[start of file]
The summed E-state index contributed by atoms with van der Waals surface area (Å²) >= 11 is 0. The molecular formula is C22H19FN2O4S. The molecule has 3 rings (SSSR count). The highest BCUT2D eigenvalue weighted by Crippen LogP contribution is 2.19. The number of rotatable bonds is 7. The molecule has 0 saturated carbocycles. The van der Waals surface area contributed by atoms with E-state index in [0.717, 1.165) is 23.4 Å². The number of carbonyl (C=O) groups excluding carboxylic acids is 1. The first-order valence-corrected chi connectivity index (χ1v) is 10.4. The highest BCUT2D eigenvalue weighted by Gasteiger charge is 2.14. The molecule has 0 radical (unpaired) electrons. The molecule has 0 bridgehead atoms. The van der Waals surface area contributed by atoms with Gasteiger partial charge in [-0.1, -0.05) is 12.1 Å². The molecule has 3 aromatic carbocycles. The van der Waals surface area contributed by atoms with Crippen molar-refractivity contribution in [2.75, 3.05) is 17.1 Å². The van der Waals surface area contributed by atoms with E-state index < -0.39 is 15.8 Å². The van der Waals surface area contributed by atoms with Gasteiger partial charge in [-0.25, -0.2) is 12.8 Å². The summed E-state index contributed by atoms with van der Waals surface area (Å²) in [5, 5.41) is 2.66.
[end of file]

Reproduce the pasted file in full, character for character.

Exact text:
The summed E-state index contributed by atoms with van der Waals surface area (Å²) >= 11 is 0. The molecular formula is C22H19FN2O4S. The molecule has 3 rings (SSSR count). The highest BCUT2D eigenvalue weighted by Crippen LogP contribution is 2.19. The number of rotatable bonds is 7. The molecule has 0 saturated carbocycles. The van der Waals surface area contributed by atoms with E-state index in [0.717, 1.165) is 23.4 Å². The number of carbonyl (C=O) groups excluding carboxylic acids is 1. The first-order valence-corrected chi connectivity index (χ1v) is 10.4. The highest BCUT2D eigenvalue weighted by Gasteiger charge is 2.14. The molecule has 0 radical (unpaired) electrons. The molecule has 0 bridgehead atoms. The van der Waals surface area contributed by atoms with Gasteiger partial charge in [-0.1, -0.05) is 12.1 Å². The molecule has 3 aromatic carbocycles. The van der Waals surface area contributed by atoms with Crippen molar-refractivity contribution in [2.75, 3.05) is 17.1 Å². The van der Waals surface area contributed by atoms with E-state index < -0.39 is 15.8 Å². The van der Waals surface area contributed by atoms with Gasteiger partial charge in [-0.25, -0.2) is 12.8 Å². The summed E-state index contributed by atoms with van der Waals surface area (Å²) in [5, 5.41) is 2.66.